anthriscus sylvestris

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cow parsley

cow parsley

Hollow stem, grows to 6 ft (2m), common roadside plant. Has somewhat unpleasant flavor, stronger than garden chervil with hint of carrot. Leaves used as anti-inflammatory, antiseptic, anti-spasmodic, anti-viral and fungal. Expectorant (cough, cold, asthma) used for depression, stress, insomnia, Alzheimers, Parkinson’s, crohn’s, diabetes, leukemia, kidney, stomach, digestive dosorders, dropsy, migranes. Leaves used for green dye. Flowers decorative uses. Causes uterine contractions, do not take while pregnant.
Edible Plant Guide © 2012 Markus Rothkranz
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Species possessing large seeds (e.g., Anthriscus sylvestris, Vicia cracca, Galium aparine, and Heracleum sphondylium) were among those species that established most evenly on the experimental matrix.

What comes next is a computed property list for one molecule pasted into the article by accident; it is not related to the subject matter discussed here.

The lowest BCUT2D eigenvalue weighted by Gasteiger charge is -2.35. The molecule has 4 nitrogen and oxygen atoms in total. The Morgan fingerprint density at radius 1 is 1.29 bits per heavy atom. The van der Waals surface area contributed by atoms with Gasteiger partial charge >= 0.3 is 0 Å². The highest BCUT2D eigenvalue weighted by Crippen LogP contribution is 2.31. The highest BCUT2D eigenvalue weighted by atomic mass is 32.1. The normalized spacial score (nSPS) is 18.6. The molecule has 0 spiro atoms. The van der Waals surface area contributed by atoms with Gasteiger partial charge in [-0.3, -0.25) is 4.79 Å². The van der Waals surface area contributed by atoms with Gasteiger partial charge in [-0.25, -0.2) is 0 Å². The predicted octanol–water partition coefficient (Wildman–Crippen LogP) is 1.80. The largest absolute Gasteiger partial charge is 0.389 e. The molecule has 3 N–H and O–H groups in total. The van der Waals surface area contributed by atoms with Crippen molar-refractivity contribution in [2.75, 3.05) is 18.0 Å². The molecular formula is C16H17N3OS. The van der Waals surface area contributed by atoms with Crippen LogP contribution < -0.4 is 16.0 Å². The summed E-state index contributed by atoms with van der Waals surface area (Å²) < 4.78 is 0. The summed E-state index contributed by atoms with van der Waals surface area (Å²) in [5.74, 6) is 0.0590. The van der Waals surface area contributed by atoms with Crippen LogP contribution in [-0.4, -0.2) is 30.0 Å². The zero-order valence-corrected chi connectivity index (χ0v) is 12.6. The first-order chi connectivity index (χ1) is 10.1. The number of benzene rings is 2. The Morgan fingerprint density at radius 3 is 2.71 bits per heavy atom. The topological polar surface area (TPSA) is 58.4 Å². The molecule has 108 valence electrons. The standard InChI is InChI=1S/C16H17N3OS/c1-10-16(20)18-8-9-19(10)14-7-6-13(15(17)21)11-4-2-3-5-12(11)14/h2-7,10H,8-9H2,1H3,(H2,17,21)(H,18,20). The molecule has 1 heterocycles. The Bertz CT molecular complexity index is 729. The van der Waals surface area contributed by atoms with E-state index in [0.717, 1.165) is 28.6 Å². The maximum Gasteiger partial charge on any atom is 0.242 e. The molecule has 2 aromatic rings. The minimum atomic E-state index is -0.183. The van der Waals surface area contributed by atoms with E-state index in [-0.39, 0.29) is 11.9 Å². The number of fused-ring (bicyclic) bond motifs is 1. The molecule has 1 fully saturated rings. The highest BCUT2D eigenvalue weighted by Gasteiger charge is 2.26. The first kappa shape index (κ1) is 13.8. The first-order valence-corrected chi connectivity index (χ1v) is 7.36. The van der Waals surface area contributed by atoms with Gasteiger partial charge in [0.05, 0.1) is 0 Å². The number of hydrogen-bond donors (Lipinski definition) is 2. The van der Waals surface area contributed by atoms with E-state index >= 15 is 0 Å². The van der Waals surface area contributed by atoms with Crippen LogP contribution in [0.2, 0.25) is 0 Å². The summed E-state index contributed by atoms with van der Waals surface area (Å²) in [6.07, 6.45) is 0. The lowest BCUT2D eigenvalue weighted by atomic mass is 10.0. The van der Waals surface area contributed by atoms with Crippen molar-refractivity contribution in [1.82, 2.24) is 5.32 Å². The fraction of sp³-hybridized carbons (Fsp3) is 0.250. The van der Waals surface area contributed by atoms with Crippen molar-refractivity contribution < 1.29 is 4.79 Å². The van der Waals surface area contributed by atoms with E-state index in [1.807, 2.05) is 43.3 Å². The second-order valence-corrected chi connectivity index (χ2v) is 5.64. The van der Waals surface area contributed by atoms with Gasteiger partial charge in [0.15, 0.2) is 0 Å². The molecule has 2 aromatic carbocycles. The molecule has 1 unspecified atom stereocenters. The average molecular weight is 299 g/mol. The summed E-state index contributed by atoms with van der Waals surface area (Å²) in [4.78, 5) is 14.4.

It seems likely that these species exerted competitive forces on the larger-seeded species such as Anthriscus sylvestris, Heracleum sphondylium, and Vicia cracca, none of which produced a single flowering individual throughout the first 2 yr of the experiment, even though they produced large populations of persistent juveniles.
From a distance, Anthriscus sylvestris makes a fine, frothy picture, full of creamy softness.
DELICATE Anthriscus sylvestris growing among grass in woodland
If they can rise up from a carpet of ajuga or through the ferny, bronze foliage of Anthriscus sylvestris '''' Raven''''s Wing'''', so much the better.
Anthriscus sylvestris ydi'r enw gwyddonol ar gorthyfail a 'Cow parsley' yn Saesneg.
She said some of the plants incorporated in the garden include midnight coloured iris and amber foxgloves and went on: "These colours are balanced by the soft blues and aubergine hue of purple leaved cow parsley - Anthriscus sylvestris 'Ravenswing', spires of Salvia nemorosa and Verbascum phoeniceum 'Violetta'."